“I’m sure she did a wonderful job,” Foreman said. “I wish I could have seen it.”
Her run-in with the Scottish Play didn’t end there, though.
A few weeks later, Foreman headed to the cast party for “Macbeth” with the show’s poster on her dashboard for her co-stars to sign.
“On the way, I was T-boned, and my car was totaled. The airbag on the passenger side ripped right through the middle of the show poster,” Foreman said. “Almost every show that I’ve ever done, I would do again. But I don’t think I’ll ever feel comfortable doing another production of the Scottish Play.”
Zippy costume changes are a fact of many shows, but again, things don’t always go down as planned. During a 2016 production of the musical “A Chorus Line” at the Tower Theatre, Ruder’s rented costume for the show fit just fine, but had a problematic zipper.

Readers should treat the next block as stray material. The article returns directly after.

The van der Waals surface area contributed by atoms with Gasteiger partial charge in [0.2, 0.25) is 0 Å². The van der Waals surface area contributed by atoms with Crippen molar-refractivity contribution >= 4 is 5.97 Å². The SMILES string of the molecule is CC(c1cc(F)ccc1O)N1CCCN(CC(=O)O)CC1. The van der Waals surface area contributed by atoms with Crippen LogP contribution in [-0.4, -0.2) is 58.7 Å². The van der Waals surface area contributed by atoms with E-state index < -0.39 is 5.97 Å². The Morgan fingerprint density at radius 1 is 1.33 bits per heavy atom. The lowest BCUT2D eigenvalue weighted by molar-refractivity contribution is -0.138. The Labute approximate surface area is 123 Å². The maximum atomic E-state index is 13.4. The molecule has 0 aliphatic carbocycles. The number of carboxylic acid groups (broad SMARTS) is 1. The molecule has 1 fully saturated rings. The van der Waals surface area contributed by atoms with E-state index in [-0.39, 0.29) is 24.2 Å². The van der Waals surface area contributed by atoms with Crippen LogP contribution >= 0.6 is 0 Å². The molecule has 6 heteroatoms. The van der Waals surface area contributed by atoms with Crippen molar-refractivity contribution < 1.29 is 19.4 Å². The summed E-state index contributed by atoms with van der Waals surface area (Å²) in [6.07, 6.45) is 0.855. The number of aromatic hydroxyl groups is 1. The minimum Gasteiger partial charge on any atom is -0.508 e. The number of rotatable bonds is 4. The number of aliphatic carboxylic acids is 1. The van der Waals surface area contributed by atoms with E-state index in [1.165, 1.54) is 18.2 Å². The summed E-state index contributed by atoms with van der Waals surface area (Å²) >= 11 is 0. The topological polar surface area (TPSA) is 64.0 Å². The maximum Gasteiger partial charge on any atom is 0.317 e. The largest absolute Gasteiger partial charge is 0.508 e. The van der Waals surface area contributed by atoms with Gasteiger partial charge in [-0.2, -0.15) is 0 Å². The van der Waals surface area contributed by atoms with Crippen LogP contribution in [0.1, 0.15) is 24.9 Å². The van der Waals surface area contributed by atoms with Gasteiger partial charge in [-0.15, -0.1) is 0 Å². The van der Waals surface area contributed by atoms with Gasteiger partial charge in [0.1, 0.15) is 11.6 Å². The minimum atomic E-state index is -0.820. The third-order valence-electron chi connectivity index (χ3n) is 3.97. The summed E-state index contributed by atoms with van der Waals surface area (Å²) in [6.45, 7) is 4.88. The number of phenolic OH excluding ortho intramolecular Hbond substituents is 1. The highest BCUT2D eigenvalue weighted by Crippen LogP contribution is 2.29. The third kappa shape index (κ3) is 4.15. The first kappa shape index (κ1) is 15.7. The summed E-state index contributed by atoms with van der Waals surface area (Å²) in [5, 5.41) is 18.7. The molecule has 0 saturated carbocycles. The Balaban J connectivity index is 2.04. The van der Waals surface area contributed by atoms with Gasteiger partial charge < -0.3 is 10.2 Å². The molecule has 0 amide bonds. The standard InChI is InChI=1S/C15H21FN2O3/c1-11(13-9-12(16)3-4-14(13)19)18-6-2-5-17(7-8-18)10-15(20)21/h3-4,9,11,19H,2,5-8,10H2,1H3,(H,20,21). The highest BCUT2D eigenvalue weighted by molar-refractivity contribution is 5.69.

“The zipper was always a pain,” he said. “If you weren’t careful it would catch on the way down. Well, during my fast change, when I went from my normal dance attire into my big finale costume, the zipper caught.”
He needed an assist. As he put on the top of his costume and hat, “they’re trying to rip at my zipper to get my zipper to come (down). By the time that happened and I got into my new pants, I had missed my entrance.”
He happened to be the last one in the row in the scene, and was able to pop out into the right position pretty subtly.
“I got lucky because if I had to have move to the center of the stage,” he said, “that probably would have been more noticeable, but it wasn’t because I was on the end.”
Derek Sitter, actor, director and proprietor of Volcanic Theatre Pub in Bend can rattle off any number of “mishaps, technical difficulties, lines dropped, furniture breaking, props missing, wrong sound cues,” he said. But by far the most memorable was “the codpiece wardrobe malfunction.”